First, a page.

Visiting Planet 3708
by Dr. Gerry Turcotte, President, St. Mary’s University
“In the beginning was the Word.” ~1 John 3:18~
If you have ever dodged a sleuth of bears, counted a murder of crows or cursed a mischief of rats, then chances are you have been obsessing with collective nouns (not to mention hanging out in rather dangerous places). In my own short career I have been part of a faculty of academics, a decanter of deans, a worship of writers, a flock of tourists, a congregation, a crowd, a band, and a troupe. I will never be part of a super unity of nuns, a posse of sheri s, a radiance of cardinals, though I have made my way through a mass of priests through to a sea of bishops. In my time Down Under I have also been overwhelmed by a mob of kangaroos, a company of parrots, a school of sharks at the Great Barrier Reef (though mercifully only a few sharks, too few to warrant a collective title), and a colony of rabbits.
Let me confess that I am one of those people who find dictionaries interesting, purposefully searching out unusual words in my quest to marvel at the vagaries of language. Some of this has been hard work, some of it boring, and some exhilarating. But without a doubt the most magical feature of the English language is the creativity behind collective nouns, those words that we have developed to embrace groups of people and things. Here is language at its most playful and creative. Who is not envious of the person who first proposed a culture of bacteria, a leash of greyhounds or a horde of hamsters? Surely this is as exciting as naming a planet, and a darn sight more creative given how many are simply given a string of numerals as nomenclature. Anyone longing to visit planet 3708?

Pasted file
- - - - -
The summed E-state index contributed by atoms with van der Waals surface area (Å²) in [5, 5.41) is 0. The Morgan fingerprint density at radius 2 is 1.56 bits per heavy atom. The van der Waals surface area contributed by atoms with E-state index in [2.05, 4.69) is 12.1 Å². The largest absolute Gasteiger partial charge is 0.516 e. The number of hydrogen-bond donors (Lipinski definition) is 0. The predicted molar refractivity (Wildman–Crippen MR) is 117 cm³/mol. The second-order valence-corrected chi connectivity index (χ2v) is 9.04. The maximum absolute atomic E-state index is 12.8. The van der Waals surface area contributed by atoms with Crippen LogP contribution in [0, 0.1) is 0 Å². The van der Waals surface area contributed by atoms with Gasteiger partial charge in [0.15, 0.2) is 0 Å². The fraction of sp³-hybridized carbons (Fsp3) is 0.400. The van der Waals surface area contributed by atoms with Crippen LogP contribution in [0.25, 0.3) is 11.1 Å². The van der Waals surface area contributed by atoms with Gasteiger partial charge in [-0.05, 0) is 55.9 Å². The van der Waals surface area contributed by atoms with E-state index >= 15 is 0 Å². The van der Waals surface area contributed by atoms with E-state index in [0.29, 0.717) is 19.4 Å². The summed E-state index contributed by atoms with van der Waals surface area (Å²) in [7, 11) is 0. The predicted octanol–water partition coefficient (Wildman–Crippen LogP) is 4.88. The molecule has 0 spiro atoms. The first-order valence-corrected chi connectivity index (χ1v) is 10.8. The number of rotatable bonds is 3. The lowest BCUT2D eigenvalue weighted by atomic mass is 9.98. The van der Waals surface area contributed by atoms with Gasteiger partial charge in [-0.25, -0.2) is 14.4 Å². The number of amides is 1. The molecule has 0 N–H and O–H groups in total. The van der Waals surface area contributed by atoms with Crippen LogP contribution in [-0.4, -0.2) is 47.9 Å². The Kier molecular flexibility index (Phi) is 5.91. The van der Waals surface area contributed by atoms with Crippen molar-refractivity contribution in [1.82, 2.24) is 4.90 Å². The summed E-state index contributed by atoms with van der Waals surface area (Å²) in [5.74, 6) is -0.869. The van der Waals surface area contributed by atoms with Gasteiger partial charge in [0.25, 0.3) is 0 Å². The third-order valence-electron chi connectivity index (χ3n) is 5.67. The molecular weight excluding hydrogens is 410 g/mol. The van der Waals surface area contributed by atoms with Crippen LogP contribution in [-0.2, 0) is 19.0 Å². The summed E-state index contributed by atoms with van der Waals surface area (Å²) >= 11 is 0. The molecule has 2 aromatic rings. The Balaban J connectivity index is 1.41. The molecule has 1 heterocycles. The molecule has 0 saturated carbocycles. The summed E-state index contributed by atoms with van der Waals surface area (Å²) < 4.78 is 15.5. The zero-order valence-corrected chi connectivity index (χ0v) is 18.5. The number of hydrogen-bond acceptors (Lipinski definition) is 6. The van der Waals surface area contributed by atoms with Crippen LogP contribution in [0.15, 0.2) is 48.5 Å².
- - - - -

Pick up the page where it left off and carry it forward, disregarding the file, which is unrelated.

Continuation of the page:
In some respects the use of collective nouns seems a modern and democratic one, so it amazed me to discover that the practice goes back as far as the fth century (and no doubt beyond this), and that it may indeed have had its roots in aristocratic practices, where noblemen sought a taxonomy that would at once collectively identify the animals of the forest whilst setting their words apart from the common parlance of the peasants. As James Lipton points out—referring to one of Arthur Conan Doyle’s post-Sherlock adventures—there is an exchange between an older Knight and his young charge where the former chastises the youngster for his reference to a “herd of swine.” is, he intones, “is peasant speech.” A lowly person is meant to drive a herd of pigs; but a man of gentle birth hunts a “sounder of swine!”
In the end, language, like education, is an ever changing, constantly evolving, proposition. It is the connective tissue that holds us all together or that divides us categorically. And just as we continually strive to know more, so we should be re ning how we communicate this knowledge. Isn’t this the magic of a place of learning? That it is a gathering space not just for ideas, but people who are skilled at bringing thoughts—words—to life. St. Mary’s University is one such place, where we strive to create a space of inclusion and debate, faith and meaning for everyone who comes here. at, to me, is the most important collective noun there is: university—universitas—a community of teachers, scholars and students.